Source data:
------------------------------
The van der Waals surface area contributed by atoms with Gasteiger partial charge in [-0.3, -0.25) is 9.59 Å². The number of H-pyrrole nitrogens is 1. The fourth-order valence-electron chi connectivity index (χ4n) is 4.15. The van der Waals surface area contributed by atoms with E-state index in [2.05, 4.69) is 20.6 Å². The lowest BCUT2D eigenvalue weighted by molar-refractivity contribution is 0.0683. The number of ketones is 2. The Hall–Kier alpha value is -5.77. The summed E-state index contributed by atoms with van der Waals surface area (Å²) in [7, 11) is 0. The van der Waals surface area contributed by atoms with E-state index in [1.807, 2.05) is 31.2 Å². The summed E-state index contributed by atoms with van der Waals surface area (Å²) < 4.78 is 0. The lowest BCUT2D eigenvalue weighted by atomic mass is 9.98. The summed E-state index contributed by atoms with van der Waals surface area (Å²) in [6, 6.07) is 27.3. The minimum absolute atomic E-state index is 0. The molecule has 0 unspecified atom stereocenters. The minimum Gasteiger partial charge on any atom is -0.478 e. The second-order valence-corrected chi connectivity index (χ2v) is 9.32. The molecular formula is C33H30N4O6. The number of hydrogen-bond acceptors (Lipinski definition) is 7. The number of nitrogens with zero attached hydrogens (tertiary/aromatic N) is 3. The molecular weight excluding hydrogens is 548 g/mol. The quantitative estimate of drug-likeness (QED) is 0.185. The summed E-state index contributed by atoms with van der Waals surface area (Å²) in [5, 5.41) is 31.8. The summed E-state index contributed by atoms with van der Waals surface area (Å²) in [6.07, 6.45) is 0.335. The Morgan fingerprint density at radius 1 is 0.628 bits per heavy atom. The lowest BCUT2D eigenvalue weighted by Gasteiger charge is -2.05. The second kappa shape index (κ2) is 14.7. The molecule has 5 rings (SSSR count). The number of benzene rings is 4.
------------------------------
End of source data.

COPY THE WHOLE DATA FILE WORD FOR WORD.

The van der Waals surface area contributed by atoms with Gasteiger partial charge in [-0.3, -0.25) is 9.59 Å². The number of H-pyrrole nitrogens is 1. The fourth-order valence-electron chi connectivity index (χ4n) is 4.15. The van der Waals surface area contributed by atoms with E-state index in [2.05, 4.69) is 20.6 Å². The lowest BCUT2D eigenvalue weighted by molar-refractivity contribution is 0.0683. The number of ketones is 2. The Hall–Kier alpha value is -5.77. The summed E-state index contributed by atoms with van der Waals surface area (Å²) in [7, 11) is 0. The van der Waals surface area contributed by atoms with E-state index in [1.807, 2.05) is 31.2 Å². The summed E-state index contributed by atoms with van der Waals surface area (Å²) < 4.78 is 0. The lowest BCUT2D eigenvalue weighted by atomic mass is 9.98. The summed E-state index contributed by atoms with van der Waals surface area (Å²) in [6, 6.07) is 27.3. The minimum absolute atomic E-state index is 0. The molecule has 0 unspecified atom stereocenters. The minimum Gasteiger partial charge on any atom is -0.478 e. The second-order valence-corrected chi connectivity index (χ2v) is 9.32. The molecular formula is C33H30N4O6. The number of hydrogen-bond acceptors (Lipinski definition) is 7. The number of nitrogens with zero attached hydrogens (tertiary/aromatic N) is 3. The molecular weight excluding hydrogens is 548 g/mol. The quantitative estimate of drug-likeness (QED) is 0.185. The summed E-state index contributed by atoms with van der Waals surface area (Å²) in [5, 5.41) is 31.8. The summed E-state index contributed by atoms with van der Waals surface area (Å²) in [6.07, 6.45) is 0.335. The Morgan fingerprint density at radius 1 is 0.628 bits per heavy atom. The lowest BCUT2D eigenvalue weighted by Gasteiger charge is -2.05. The second kappa shape index (κ2) is 14.7. The molecule has 5 rings (SSSR count). The number of benzene rings is 4.